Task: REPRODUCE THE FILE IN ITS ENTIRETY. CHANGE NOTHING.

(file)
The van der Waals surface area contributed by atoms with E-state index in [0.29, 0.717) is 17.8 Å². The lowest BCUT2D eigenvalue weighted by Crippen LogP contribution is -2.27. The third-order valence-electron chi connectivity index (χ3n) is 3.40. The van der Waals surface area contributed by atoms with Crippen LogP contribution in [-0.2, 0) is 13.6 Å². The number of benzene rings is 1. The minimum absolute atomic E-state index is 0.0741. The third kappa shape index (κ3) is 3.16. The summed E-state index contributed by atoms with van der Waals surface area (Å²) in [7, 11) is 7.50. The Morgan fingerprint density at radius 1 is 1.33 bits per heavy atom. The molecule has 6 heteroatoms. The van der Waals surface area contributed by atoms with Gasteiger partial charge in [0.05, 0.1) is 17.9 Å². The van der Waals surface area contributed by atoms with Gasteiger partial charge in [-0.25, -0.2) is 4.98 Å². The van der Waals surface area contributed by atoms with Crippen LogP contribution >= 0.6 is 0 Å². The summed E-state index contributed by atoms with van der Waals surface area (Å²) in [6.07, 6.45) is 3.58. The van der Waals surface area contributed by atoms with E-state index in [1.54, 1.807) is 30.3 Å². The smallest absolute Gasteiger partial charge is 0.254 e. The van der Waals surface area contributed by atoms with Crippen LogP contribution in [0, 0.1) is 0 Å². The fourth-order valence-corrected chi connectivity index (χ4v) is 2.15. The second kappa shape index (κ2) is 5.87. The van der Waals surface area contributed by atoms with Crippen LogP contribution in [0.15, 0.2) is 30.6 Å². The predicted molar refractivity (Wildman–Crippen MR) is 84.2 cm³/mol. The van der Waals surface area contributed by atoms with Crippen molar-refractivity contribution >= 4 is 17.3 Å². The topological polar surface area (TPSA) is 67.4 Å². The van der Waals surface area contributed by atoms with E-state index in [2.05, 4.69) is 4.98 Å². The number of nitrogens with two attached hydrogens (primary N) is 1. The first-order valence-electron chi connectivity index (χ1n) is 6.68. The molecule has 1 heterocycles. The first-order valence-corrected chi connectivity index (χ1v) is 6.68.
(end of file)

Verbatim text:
The van der Waals surface area contributed by atoms with E-state index in [0.29, 0.717) is 17.8 Å². The lowest BCUT2D eigenvalue weighted by Crippen LogP contribution is -2.27. The third-order valence-electron chi connectivity index (χ3n) is 3.40. The van der Waals surface area contributed by atoms with Crippen LogP contribution in [-0.2, 0) is 13.6 Å². The number of benzene rings is 1. The minimum absolute atomic E-state index is 0.0741. The third kappa shape index (κ3) is 3.16. The summed E-state index contributed by atoms with van der Waals surface area (Å²) in [7, 11) is 7.50. The Morgan fingerprint density at radius 1 is 1.33 bits per heavy atom. The molecule has 6 heteroatoms. The van der Waals surface area contributed by atoms with Gasteiger partial charge in [0.05, 0.1) is 17.9 Å². The van der Waals surface area contributed by atoms with Gasteiger partial charge in [-0.25, -0.2) is 4.98 Å². The van der Waals surface area contributed by atoms with Crippen LogP contribution >= 0.6 is 0 Å². The summed E-state index contributed by atoms with van der Waals surface area (Å²) in [6.07, 6.45) is 3.58. The van der Waals surface area contributed by atoms with E-state index in [1.54, 1.807) is 30.3 Å². The smallest absolute Gasteiger partial charge is 0.254 e. The van der Waals surface area contributed by atoms with Crippen LogP contribution in [0, 0.1) is 0 Å². The fourth-order valence-corrected chi connectivity index (χ4v) is 2.15. The second kappa shape index (κ2) is 5.87. The van der Waals surface area contributed by atoms with Crippen LogP contribution in [0.15, 0.2) is 30.6 Å². The predicted molar refractivity (Wildman–Crippen MR) is 84.2 cm³/mol. The van der Waals surface area contributed by atoms with Crippen molar-refractivity contribution >= 4 is 17.3 Å². The topological polar surface area (TPSA) is 67.4 Å². The van der Waals surface area contributed by atoms with E-state index in [2.05, 4.69) is 4.98 Å². The number of nitrogens with two attached hydrogens (primary N) is 1. The first-order valence-electron chi connectivity index (χ1n) is 6.68. The molecule has 1 heterocycles. The first-order valence-corrected chi connectivity index (χ1v) is 6.68.